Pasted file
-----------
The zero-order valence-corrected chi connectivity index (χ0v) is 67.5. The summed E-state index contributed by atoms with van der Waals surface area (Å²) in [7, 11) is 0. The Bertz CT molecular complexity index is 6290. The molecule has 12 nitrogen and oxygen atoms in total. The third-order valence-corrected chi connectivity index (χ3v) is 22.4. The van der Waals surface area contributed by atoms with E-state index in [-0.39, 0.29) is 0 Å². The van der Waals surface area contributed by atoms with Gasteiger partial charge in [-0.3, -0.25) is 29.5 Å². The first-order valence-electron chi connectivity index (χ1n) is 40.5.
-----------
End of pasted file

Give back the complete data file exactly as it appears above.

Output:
The zero-order valence-corrected chi connectivity index (χ0v) is 67.5. The summed E-state index contributed by atoms with van der Waals surface area (Å²) in [7, 11) is 0. The Bertz CT molecular complexity index is 6290. The molecule has 12 nitrogen and oxygen atoms in total. The third-order valence-corrected chi connectivity index (χ3v) is 22.4. The van der Waals surface area contributed by atoms with E-state index in [-0.39, 0.29) is 0 Å². The van der Waals surface area contributed by atoms with Gasteiger partial charge in [-0.3, -0.25) is 29.5 Å². The first-order valence-electron chi connectivity index (χ1n) is 40.5.